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Loopholes in virtual worlds cause actual problems
Thursday, April 28, 2016
Countless numbers of people like to play games. The modern computer game industry offers applications for all tastes. Game development is one of the most profitable branches of the IT business. But cybercriminals profit from games, too, because every gamer's rig is a potential source of income.
People love to play!
Criminals take advantage of this and craft malicious programs that are distributed in the guise of games.
Games just like any other program have vulnerabilities.
Exploiting vulnerabilities (loopholes) in software installed on a target machine is one of the ways to penetrate a gamer’s computer.
The more games are installed in the system, the easier it is for criminals to infect it with a Trojan horse.
And people often install games onto the computers they use for work! That's why, if a computer on a corporate network has online games installed on it, the probability for an intrusion into the network occurring via game vulnerabilities increases significantly.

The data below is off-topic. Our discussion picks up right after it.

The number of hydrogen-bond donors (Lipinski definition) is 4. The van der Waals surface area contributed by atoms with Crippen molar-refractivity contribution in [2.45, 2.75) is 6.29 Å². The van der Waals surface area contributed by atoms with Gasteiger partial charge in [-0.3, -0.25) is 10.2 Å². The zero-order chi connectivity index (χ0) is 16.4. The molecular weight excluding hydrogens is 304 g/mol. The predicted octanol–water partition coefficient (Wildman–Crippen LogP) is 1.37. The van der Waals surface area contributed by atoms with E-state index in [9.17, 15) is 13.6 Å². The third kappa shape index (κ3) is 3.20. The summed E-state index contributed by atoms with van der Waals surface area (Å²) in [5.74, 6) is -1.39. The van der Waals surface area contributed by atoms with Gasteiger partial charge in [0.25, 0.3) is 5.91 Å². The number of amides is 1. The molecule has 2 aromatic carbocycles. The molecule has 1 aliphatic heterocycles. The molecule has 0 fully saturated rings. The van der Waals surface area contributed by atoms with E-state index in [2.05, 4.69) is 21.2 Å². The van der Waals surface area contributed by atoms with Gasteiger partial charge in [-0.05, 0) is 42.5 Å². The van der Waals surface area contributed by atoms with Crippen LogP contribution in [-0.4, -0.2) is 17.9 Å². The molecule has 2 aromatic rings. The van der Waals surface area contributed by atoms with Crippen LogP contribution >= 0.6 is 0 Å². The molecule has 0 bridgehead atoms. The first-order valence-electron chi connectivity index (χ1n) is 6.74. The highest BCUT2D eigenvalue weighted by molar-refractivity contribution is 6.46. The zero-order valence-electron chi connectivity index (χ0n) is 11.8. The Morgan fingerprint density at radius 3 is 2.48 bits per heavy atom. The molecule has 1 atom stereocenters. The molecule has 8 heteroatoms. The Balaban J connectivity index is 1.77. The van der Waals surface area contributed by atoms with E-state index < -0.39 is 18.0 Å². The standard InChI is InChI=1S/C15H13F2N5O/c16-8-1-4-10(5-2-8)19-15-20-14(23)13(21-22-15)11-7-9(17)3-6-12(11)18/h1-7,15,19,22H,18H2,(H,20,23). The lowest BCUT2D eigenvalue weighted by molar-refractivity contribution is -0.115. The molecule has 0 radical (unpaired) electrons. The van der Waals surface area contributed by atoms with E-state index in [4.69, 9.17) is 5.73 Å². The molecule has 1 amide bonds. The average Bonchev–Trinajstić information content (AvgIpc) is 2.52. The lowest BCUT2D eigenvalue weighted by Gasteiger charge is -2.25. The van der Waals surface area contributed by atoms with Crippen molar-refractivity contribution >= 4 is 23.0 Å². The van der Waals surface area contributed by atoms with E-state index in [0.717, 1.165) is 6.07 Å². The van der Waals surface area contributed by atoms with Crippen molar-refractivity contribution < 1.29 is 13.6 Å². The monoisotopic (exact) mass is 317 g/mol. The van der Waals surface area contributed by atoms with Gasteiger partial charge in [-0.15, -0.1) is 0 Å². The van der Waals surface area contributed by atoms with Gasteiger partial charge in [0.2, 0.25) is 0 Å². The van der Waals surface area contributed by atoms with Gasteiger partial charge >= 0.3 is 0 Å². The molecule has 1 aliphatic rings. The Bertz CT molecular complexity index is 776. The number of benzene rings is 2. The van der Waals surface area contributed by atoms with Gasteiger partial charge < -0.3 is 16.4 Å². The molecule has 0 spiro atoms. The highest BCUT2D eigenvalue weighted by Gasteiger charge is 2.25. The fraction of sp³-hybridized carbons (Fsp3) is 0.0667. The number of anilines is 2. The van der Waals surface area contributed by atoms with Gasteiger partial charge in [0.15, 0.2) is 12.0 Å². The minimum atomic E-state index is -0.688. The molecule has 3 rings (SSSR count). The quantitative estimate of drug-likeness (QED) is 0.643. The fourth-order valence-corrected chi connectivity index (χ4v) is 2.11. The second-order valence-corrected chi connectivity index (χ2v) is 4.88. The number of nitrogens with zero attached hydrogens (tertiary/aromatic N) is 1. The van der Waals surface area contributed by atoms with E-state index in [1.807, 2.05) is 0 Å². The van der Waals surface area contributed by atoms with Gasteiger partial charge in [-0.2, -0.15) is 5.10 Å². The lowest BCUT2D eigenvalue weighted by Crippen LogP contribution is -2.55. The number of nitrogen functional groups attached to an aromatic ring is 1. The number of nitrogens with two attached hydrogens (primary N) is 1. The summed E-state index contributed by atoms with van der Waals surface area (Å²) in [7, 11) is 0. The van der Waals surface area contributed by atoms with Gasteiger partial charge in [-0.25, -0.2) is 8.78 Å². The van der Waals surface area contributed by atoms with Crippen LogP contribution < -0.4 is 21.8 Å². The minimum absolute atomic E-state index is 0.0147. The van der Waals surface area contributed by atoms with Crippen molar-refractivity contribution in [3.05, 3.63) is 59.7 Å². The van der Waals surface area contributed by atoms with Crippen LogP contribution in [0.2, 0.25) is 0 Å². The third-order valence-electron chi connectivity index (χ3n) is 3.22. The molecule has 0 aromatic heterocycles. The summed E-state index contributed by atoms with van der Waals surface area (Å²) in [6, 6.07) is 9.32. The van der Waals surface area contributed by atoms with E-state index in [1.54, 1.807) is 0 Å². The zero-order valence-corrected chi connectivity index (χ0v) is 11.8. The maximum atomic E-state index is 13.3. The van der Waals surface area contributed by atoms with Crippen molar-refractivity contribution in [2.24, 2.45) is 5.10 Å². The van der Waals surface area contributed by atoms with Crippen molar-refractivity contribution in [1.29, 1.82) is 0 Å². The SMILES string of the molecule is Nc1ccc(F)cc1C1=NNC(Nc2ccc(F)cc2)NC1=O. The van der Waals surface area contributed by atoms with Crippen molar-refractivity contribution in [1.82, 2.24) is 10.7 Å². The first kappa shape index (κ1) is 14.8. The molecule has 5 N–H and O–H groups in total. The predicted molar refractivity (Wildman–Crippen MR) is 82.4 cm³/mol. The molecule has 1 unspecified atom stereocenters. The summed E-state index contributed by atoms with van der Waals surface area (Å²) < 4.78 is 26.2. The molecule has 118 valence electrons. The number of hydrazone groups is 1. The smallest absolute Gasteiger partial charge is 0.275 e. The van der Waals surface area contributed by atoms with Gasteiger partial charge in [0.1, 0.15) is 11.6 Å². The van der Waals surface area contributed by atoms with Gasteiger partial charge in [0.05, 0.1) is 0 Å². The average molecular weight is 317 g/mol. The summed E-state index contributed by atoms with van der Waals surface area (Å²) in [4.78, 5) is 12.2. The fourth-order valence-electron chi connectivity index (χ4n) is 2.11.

The Anti-virus Times recommends
- The technology Dr.Web ShellGuard, which is incorporated into Dr.Web, neutralises programs that exploit vulnerabilities, including those that are known only to virus makers (zero-day vulnerabilities), to provide criminals with control over attacked applications and the operating system.
- Only use legal game software from trusted publishers, and download and install all the corresponding updates in a timely manner. Pirated versions of games often conceal Trojan horses.
- Dr.Web Security Space prevents vulnerabilities in games from being exploited by criminals. It also features a game mode that enables users to enjoy their gaming experience while keeping their systems protected.
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